When Kurt Cobain ended his life with a shotgun blast 10 years ago this April, he left behind a musician wife with a career-making album under her belt and a drummer without any apparent employment prospects. A decade later, how things have changed for Courtney Love. Since the high-water mark of 1994’s ”Live Through This,” Love has pummeled her credibility and sobriety so many times it’s no longer entertaining.
If we’re to believe America’s Sweetheart, the first album Love has released since the demise of Hole, Cobain’s ghost still hovers above her. ”Hey God, you owe me one more song/So that I can prove to them/That I’m so much better than him,” she rails in the sandblasting ”Mono,” and it doesn’t take a Seattle PI to determine who she could mean.
”America’s Sweetheart” may not have that one song that breaks her free of Cobain, but neither is it the gruesome wipeout one would have expected in light of her ongoing crises. Love aims to repair her damaged integrity by unleashing her scabrous, scabby old self again (as opposed to the waxy, faux Courtney of Hole’s flat finale, 1998’s ”Celebrity Skin”). The difference is most noticeable in her voice. Once again, Love is singing with the force of a hurricane, and her ability to project — to invest every syllable with conviction, determination, and personality ? remains undiminished. Try as they might, current quasi-punkers can’t match her razor-throated yowl. As for what she’s projecting, the mesmerizing lyric sheet is akin to one of her rambling, semi-coherent Internet postings. She sputters on about ”lots and lots of meaningless sex,” how she’s ”overrated, desecrated…I know I’ve got a screw loose,” and how ”you would never sell out just like I did ‘Playboy”’ — and that’s just one song (”But Julian, I’m a Little Bit Older Than You”). Throughout the disc, she depicts herself as a needy, unstable troublemaker who still yearns for fast times, drugs, and ”big black men.” Considering her recent busts, it’s easy to believe everything she sings: ”America’s Sweetheart” could be rock’s most graphic pre-rehab statement.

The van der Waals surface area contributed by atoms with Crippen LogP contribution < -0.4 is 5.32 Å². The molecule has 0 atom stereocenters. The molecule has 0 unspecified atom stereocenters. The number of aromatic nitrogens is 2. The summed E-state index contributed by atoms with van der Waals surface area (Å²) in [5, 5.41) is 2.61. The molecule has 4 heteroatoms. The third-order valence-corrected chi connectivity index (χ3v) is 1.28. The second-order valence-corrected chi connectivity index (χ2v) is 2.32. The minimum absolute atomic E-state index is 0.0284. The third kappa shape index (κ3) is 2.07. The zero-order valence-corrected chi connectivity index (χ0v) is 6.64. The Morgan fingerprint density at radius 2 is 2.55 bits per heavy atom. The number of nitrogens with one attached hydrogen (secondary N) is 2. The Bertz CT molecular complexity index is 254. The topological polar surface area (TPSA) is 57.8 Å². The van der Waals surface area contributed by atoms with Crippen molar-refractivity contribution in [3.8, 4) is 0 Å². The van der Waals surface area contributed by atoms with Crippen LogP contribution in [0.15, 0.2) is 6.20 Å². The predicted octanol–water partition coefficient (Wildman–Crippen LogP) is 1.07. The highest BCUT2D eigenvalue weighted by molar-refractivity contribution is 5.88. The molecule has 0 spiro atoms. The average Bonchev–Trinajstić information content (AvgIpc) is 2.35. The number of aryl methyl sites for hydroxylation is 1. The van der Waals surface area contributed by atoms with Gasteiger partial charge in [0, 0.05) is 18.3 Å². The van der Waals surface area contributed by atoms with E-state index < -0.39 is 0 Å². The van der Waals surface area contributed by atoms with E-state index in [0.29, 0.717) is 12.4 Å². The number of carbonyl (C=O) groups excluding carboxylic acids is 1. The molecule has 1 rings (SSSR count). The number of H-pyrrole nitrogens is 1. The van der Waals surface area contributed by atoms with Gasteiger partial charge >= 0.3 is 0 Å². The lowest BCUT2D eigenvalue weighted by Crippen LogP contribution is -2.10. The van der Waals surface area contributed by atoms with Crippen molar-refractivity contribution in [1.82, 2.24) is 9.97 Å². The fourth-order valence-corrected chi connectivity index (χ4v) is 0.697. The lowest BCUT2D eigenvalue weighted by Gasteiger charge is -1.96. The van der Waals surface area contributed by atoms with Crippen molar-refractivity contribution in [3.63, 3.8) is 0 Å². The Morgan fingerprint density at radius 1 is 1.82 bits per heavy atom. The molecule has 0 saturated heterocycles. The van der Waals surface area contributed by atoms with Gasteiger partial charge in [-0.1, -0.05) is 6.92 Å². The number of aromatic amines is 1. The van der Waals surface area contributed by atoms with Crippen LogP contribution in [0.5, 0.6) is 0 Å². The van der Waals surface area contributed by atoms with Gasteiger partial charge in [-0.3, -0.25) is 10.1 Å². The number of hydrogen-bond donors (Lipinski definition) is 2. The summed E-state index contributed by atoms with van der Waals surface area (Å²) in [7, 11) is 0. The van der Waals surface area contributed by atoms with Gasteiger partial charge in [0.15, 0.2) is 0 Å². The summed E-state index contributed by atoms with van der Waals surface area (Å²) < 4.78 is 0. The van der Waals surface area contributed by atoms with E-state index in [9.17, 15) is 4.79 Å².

Love may never again tap into the ravaged beauty of ”Live Through This,” yet ”America’s Sweetheart” tries its damnedest to recapture her glory days. Love’s current vision of punk is more buff and polished than it was a decade ago, thanks to songwriting collaborator Linda Perry (who’s produced and written for anti-Courtneys like Pink and Christina Aguilera), but Love’s bristling energy and careening narcissism (and Perry’s love of a guilty-pleasure hook) overcome the occasionally clubfooted arena-punk arrangements. From full-throated exorcisms like ”Almost Golden” to the sleazy chime of ”Sunset Strip” and the creepy-crawly romantic-destruction saga ”Life Despite God,” you’ll feel as if you’re accompanying Love on a Jack Daniels-fueled drive through snaky Hollywood streets. For the moment, she’s kept the car on the road, and the trip, for all its chaos, can still be an exhilarating one.